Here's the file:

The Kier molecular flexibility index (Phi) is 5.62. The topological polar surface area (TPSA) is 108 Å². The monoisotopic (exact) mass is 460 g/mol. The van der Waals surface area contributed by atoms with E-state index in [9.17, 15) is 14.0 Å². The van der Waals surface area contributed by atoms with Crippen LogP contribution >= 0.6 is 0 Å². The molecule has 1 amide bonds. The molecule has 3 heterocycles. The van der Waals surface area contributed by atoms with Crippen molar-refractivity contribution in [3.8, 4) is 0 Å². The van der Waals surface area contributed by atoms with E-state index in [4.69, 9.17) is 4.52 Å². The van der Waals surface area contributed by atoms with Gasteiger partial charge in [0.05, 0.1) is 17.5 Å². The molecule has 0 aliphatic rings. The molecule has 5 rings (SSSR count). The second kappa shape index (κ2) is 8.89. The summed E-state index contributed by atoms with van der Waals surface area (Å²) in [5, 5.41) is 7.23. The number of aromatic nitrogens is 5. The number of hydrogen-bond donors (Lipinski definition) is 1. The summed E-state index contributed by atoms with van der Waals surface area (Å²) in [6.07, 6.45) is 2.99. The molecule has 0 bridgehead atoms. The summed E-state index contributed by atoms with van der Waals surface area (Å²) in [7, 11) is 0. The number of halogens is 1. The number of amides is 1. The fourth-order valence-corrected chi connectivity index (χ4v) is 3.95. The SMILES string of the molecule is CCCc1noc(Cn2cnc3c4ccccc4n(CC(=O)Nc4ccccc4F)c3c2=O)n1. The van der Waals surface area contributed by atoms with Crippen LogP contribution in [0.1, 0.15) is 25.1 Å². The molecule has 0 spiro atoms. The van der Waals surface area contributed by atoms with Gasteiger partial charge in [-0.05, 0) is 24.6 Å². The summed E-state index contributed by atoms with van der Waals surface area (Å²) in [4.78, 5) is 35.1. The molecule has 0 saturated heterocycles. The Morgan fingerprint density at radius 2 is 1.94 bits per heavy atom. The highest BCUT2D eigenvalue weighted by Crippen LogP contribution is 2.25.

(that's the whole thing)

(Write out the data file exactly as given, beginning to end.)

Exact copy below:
The Kier molecular flexibility index (Phi) is 5.62. The topological polar surface area (TPSA) is 108 Å². The monoisotopic (exact) mass is 460 g/mol. The van der Waals surface area contributed by atoms with E-state index in [9.17, 15) is 14.0 Å². The van der Waals surface area contributed by atoms with Crippen LogP contribution >= 0.6 is 0 Å². The molecule has 1 amide bonds. The molecule has 3 heterocycles. The van der Waals surface area contributed by atoms with Crippen molar-refractivity contribution in [3.8, 4) is 0 Å². The van der Waals surface area contributed by atoms with E-state index in [4.69, 9.17) is 4.52 Å². The van der Waals surface area contributed by atoms with Gasteiger partial charge in [0.05, 0.1) is 17.5 Å². The molecule has 0 aliphatic rings. The molecule has 5 rings (SSSR count). The second kappa shape index (κ2) is 8.89. The summed E-state index contributed by atoms with van der Waals surface area (Å²) in [5, 5.41) is 7.23. The number of aromatic nitrogens is 5. The number of hydrogen-bond donors (Lipinski definition) is 1. The summed E-state index contributed by atoms with van der Waals surface area (Å²) in [6.07, 6.45) is 2.99. The molecule has 0 bridgehead atoms. The summed E-state index contributed by atoms with van der Waals surface area (Å²) in [7, 11) is 0. The number of halogens is 1. The number of amides is 1. The fourth-order valence-corrected chi connectivity index (χ4v) is 3.95. The SMILES string of the molecule is CCCc1noc(Cn2cnc3c4ccccc4n(CC(=O)Nc4ccccc4F)c3c2=O)n1. The van der Waals surface area contributed by atoms with Crippen LogP contribution in [0.1, 0.15) is 25.1 Å². The molecule has 0 spiro atoms. The van der Waals surface area contributed by atoms with Gasteiger partial charge in [-0.05, 0) is 24.6 Å². The summed E-state index contributed by atoms with van der Waals surface area (Å²) in [4.78, 5) is 35.1. The molecule has 0 saturated heterocycles. The Morgan fingerprint density at radius 2 is 1.94 bits per heavy atom. The highest BCUT2D eigenvalue weighted by Crippen LogP contribution is 2.25.